I want to make an asset/inventory map of locations (points only) that can be viewed and queried easily from computers and mobile devices. The dataset is not very large, and the user traffic would be quite low. I had used Google Fusion Tables and Google Maps API in the past for similar projects. I'm looking for the simplest options.

What are some of the most user-friendly options for accomplishing this? Open-source would be ideal, but definitely not a requirement.

1 Answer 1


I recommend you consider Leaflet or OpenLayers ..personally, I prefer Leaflet. If you don't have "that many" location points, I'd just convert them into a JSON file or a GeoJSON file and load them all on $(document).ready(). When I say "that many", obviously that threshold is subjective. I consider it to be around 2000 points/features.

If you want it to be searchable, you have some options. But if you want a search-suggest type functionality like you get on Google, etc, you'll be doing a little bit of extra coding.

Now for some bad-ish news: Coming from a Google Maps API background, one thing the open source world still lacks for the most part are great basemaps and/or aerial imagery with world-wide coverage. If you're area of interest is small, you can probably find free data and make these yourself, but that is a different ball of wax. Since you say the user traffic will be low, you could get away with using basemap tiles from OpenStreetMap, and this will probably be done by most leaflet/openlayers examples and demos you find so examples will be easy. But their data quality varies. If you want/need aerial imagery for a map base, your best bet to my knowledge will be MapBox Satellite. You might also consider Bing Maps API, I think they have an aerial layer. Or Here Maps API.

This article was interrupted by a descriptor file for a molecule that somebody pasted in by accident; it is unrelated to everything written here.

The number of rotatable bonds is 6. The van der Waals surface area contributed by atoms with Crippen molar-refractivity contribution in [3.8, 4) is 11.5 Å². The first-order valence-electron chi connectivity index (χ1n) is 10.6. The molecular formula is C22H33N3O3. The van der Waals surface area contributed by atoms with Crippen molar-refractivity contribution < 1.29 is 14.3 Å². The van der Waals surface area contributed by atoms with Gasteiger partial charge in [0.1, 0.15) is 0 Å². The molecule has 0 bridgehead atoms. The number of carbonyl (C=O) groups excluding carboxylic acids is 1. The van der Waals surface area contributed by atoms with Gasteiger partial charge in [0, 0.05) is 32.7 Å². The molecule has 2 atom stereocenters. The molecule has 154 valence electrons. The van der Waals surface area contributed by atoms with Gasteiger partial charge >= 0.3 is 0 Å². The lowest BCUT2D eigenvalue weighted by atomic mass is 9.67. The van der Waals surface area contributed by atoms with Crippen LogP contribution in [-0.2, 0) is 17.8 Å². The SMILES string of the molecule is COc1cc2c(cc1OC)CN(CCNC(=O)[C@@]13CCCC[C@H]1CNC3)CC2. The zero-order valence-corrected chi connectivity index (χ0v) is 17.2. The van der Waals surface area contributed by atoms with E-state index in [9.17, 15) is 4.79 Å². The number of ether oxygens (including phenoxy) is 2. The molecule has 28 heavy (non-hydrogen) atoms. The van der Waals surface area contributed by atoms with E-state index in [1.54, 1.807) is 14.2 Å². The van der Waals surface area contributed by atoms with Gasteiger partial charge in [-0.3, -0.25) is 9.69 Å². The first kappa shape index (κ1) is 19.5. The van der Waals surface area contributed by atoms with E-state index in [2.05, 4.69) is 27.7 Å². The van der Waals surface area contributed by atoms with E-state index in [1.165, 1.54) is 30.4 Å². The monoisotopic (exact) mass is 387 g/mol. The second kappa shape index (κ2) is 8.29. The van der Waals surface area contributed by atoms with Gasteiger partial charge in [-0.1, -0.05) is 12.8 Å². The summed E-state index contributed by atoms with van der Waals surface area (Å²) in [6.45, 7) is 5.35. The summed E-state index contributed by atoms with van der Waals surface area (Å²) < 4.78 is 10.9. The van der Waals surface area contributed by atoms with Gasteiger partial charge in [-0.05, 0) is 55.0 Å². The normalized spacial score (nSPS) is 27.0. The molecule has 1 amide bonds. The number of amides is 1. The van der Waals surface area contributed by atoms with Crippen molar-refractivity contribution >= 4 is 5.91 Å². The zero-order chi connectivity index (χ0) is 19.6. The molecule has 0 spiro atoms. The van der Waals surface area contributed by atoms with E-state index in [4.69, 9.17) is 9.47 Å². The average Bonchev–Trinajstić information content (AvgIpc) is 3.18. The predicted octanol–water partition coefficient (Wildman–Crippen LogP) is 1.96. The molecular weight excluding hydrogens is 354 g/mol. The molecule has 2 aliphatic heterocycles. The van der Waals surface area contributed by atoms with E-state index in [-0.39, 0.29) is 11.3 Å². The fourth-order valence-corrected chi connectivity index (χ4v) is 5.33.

This is obviously an explanation from about 30,000 feet with a few curated web links to get you started. It might sound like a lot, but you can probably accomplish what you want to do with about 500 lines of code or less depending on how fancy you want to get with it.

As an example of what you can do.. I knew a guy who went on a cruise last summer (2019, pre-covid), and he pre-loaded his phone with a very simple Leaflet map, somehow stockpiled some Google satellite tiles directly on his phone, and was able to use his phone in bizarre locations in the Caribbean in offline mode, taking advantage of the browser's GeoLocation API to see where he was from time to time even when he didn't have access to cell service. ....we probably should have done a write up on that because it was a neat project!

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